I have been watching a lot of TED talks on my iPad while I have been working (I am looking forward to my new computer that will have a third screen that I can do that with). I have seen a lot of them before but I was looking for people who I think are inspirational in education. People who have a vision for where education is going and what we can accomplish.
People who are already rockstars. So it made sense that I start a regular, quick and dirty, series on the people who are driving the ideas that are going to change everything. Some you may have heard about, some perhaps not so much. All of them have ideas and visions for the future of tech, education or educational tech.
Sir Ken Robinson
It made sense for me to start this series with a UK native who is over here in the US trying to shake things up a bit.
I have to say I think he makes so much sense with what he says. The idea that educational systems worldwide are based on ideals and ideas from the Industrial Revolution and that any changes we make to the current system are just attempts to plug holes in a sinking ship. The idea that students are essentially prevented for excelling in what they are good at and what they love because society has been taught to believe that some skills are less useful than others.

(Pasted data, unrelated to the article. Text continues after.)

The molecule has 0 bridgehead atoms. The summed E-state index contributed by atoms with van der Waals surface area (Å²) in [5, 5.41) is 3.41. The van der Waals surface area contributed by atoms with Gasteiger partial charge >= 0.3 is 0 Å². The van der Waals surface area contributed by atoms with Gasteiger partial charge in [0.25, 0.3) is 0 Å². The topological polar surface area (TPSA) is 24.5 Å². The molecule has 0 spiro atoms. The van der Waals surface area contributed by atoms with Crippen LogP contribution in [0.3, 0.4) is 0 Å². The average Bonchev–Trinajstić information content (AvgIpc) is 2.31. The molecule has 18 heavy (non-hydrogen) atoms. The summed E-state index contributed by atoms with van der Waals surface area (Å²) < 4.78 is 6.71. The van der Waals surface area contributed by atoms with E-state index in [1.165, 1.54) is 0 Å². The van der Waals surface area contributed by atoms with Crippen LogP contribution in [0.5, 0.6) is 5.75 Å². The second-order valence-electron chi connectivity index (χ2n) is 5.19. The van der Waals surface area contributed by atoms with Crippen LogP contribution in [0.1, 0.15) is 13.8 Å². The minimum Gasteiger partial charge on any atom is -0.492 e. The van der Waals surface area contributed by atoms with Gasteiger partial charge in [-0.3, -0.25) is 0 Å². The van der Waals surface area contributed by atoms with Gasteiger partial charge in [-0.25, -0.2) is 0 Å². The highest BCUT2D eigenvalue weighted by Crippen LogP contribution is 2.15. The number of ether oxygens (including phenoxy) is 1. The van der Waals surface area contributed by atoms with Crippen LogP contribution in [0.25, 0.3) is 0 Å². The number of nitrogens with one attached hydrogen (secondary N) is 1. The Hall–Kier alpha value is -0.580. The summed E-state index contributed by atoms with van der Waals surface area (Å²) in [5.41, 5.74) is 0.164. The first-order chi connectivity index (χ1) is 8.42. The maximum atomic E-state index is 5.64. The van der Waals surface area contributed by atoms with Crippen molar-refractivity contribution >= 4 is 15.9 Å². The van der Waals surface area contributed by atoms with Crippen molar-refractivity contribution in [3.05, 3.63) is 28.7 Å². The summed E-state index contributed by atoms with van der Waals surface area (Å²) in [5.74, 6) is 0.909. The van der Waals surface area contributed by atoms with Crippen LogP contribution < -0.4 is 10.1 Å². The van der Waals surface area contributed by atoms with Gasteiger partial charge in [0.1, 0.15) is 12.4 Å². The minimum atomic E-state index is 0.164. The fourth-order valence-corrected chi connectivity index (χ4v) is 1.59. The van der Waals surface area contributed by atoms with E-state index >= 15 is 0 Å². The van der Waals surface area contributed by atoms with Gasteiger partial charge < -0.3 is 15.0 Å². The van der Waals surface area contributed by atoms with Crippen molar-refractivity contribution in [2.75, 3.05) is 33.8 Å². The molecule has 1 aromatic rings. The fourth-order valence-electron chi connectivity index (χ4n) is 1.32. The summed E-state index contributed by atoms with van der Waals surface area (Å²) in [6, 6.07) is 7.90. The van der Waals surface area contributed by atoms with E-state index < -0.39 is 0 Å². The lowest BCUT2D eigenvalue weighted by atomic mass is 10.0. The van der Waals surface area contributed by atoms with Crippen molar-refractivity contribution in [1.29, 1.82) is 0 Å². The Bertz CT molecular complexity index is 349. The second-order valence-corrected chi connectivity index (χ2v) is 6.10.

This first video is from a TED talk in 2006. It is extremely popular and worth watching. Its just over 20 minutes long so get a cup of tea and put your feet up
Still with me? Awesome.
Lets just straight into the followup TED talk he did in 2010. In this talk the focus is on moving away from the standardized system of education towards one that is tailored to the interests and the needs of the individual, allowing the student to grow and thrive down whichever path they feel drawn to.
This final video is an excellent discussion reviewing the issues outlined in the previous and bringing in the additional issue of drugging restless children to keep them under control.
Everything this man says makes sense to me. I see the issues he is talking about every day where I work but I also appreciate that to make a change like this would take an enormous paradigm shift that would effect the whole of society from the very young to the very old. I believe it would be for the better and lead to a more productive and happier educational experience for everyone but we would have to be willing to try it before we find out if he is right.